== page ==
The holidays are coming, the holidays are coming! Which, for many of us, means struggling to artfully avoid conversations about your career and future plans with relatives. 

While the holidays may still seem far away, they can sneak up on us faster than we can anticipate! Especially when our heads are constantly spinning from classes, balancing on- and off-campus involvement, finding clean and working toilets (yikes, BK first floor), remembering not to wear gray in Orange’s 90+ degree weather, and struggling to snag a parking spot.

To equip you for those long family dinners, here are some myths and facts on internships:

MYTH: I need to get an internship my first year in college

It is not expected, but possible if you are interested. We typically see students begin to pursue internships their sophomore year. We feel that the students’ first year should be focused on transitioning to college. Students following the traditional 4-year path have three years to focus on internships, but if they happen to pursue one their first year, more power to them!  

FACT: Internships can turn into a full-time job offer

There are many students who start an internship that lands them a full-time job offer for when they graduate. In fact, about 70% of internships turn into full-time jobs.

This is because of a few reasons, but the main one is that the internship acts as a “trial run” for both the student and employer, and if they both provide value to one another, why not hire them full-time?

Many companies are starting to do this amid the pandemic as well, so they don’t have to go through the hiring process all over again. 

MYTH: I shouldn’t work an unpaid internship 

Unpaid internships are just as relevant as any other paid experience. While yes, being paid would be nice, the opportunity to gain practical work experience, an increased understanding of and exposure to a given career field, opportunities to transform classroom knowledge into “real-world” application, and the other professional development opportunities we get can be very beneficial. You never know what that opportunity can turn into! Who knows? Maybe you’ll end up with a full-time job offer from doing an unpaid internship, unlike your peer, who didn’t receive one despite doing a paid internship. Many students undermine their experiences; however, remember: internships (paid and unpaid), research, volunteer work, class projects, and other professional experiences are equally as relevant to put on your resume as jobs are.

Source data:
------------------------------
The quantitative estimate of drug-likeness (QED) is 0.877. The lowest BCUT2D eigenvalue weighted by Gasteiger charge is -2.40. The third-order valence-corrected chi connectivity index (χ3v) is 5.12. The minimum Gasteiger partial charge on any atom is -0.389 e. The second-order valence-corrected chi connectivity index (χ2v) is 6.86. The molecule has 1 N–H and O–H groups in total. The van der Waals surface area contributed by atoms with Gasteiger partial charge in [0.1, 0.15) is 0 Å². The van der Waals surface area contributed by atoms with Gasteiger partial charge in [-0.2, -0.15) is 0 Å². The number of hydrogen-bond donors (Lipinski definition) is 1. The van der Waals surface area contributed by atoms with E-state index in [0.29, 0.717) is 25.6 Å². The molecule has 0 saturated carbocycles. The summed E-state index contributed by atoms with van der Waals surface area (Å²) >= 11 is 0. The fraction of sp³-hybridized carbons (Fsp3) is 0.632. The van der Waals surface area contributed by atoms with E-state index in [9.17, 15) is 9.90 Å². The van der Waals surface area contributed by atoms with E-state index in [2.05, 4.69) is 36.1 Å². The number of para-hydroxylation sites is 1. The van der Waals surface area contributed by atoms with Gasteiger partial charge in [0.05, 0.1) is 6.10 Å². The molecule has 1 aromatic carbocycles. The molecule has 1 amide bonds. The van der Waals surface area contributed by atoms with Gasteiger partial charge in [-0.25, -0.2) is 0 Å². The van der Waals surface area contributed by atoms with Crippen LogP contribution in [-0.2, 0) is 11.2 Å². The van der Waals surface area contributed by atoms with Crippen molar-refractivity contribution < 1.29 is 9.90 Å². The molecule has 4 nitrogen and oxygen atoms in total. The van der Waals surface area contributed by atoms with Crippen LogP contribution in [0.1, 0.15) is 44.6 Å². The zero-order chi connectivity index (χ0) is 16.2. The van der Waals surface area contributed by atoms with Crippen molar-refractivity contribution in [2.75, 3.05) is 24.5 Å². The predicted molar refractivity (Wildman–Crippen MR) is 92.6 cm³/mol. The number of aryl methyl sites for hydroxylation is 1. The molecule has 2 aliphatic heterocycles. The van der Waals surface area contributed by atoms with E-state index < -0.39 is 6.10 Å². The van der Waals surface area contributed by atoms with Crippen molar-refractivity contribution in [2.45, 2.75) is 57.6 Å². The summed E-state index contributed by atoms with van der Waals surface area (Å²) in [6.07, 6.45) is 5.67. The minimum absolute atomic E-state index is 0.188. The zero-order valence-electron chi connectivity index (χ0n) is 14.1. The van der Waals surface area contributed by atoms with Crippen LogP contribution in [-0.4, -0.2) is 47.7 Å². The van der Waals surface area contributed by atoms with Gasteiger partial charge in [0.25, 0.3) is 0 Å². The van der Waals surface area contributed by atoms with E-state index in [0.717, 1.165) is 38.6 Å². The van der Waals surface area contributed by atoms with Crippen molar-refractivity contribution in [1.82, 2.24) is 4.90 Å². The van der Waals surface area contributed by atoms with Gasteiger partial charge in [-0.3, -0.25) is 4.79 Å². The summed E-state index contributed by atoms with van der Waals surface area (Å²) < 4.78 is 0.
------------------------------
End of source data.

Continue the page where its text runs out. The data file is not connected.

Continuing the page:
If your internship is unpaid (or paid), we encourage you to register your internship for academic credit to help yourself get ahead with your graduation progress.

FACT: Internships offer great opportunities for real-world experience and open new doors for you!

Opportunities can come knocking in a variety of ways! One of those ways is by taking on an internship. We have seen many students receive full-time job offers at the completion of their internship and go on to do amazing things the Chapman community is known for!

Not only can an internship further develop interpersonal and technical skills and provide you a wide network of professionals, but it can open doors for you after graduation. Even if you complete your internship well before you intend to graduate, maintain those relationships you create because you never know what might open up in the future!

We have seen students develop close relationships with people from their internships that lead to meaningful mentorships and long-lasting friendships. Those types of connections are invaluable and can take you further than just randomly connecting with people on LinkedIn and never talking to them again.

Take advantage of your position as a curious, open-minded student and soak up the advice and mentorship professionals are eager to give!

MYTH: I have to choose between working an internship and being a full-time student

Time management is key. It is definitely possible to do both. Here are some helpful tips to help you manage your time as a full-time student working an internship: